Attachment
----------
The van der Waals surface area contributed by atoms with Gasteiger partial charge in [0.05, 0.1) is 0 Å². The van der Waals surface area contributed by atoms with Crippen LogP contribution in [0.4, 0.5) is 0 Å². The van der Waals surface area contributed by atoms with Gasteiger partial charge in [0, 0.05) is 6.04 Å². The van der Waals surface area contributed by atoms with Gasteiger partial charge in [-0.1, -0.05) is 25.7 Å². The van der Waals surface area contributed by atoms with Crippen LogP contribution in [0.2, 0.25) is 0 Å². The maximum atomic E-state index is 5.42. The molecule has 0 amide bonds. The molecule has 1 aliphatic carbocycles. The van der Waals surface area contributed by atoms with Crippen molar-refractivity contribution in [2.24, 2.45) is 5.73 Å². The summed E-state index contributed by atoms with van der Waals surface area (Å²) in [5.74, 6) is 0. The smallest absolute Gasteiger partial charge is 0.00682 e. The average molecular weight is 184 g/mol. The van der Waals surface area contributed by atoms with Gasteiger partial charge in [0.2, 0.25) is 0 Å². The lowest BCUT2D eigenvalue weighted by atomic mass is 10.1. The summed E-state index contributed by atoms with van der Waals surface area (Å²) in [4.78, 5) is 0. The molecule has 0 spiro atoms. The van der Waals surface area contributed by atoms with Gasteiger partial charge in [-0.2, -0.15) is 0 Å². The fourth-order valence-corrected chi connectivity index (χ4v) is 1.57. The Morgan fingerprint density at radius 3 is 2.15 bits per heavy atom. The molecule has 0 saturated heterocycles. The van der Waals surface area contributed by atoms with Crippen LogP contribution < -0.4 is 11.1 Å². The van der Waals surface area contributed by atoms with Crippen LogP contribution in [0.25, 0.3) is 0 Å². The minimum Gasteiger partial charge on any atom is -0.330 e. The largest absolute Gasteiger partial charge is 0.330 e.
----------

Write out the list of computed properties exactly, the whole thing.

The van der Waals surface area contributed by atoms with Gasteiger partial charge in [0.05, 0.1) is 0 Å². The van der Waals surface area contributed by atoms with Crippen LogP contribution in [0.4, 0.5) is 0 Å². The van der Waals surface area contributed by atoms with Gasteiger partial charge in [0, 0.05) is 6.04 Å². The van der Waals surface area contributed by atoms with Gasteiger partial charge in [-0.1, -0.05) is 25.7 Å². The van der Waals surface area contributed by atoms with Crippen LogP contribution in [0.2, 0.25) is 0 Å². The maximum atomic E-state index is 5.42. The molecule has 0 amide bonds. The molecule has 1 aliphatic carbocycles. The van der Waals surface area contributed by atoms with Crippen molar-refractivity contribution in [2.24, 2.45) is 5.73 Å². The summed E-state index contributed by atoms with van der Waals surface area (Å²) in [5.74, 6) is 0. The smallest absolute Gasteiger partial charge is 0.00682 e. The average molecular weight is 184 g/mol. The van der Waals surface area contributed by atoms with Gasteiger partial charge in [0.2, 0.25) is 0 Å². The lowest BCUT2D eigenvalue weighted by atomic mass is 10.1. The summed E-state index contributed by atoms with van der Waals surface area (Å²) in [4.78, 5) is 0. The molecule has 0 spiro atoms. The van der Waals surface area contributed by atoms with Gasteiger partial charge in [-0.2, -0.15) is 0 Å². The fourth-order valence-corrected chi connectivity index (χ4v) is 1.57. The Morgan fingerprint density at radius 3 is 2.15 bits per heavy atom. The molecule has 0 saturated heterocycles. The van der Waals surface area contributed by atoms with Crippen LogP contribution < -0.4 is 11.1 Å². The van der Waals surface area contributed by atoms with Crippen LogP contribution in [0.25, 0.3) is 0 Å². The minimum Gasteiger partial charge on any atom is -0.330 e. The largest absolute Gasteiger partial charge is 0.330 e.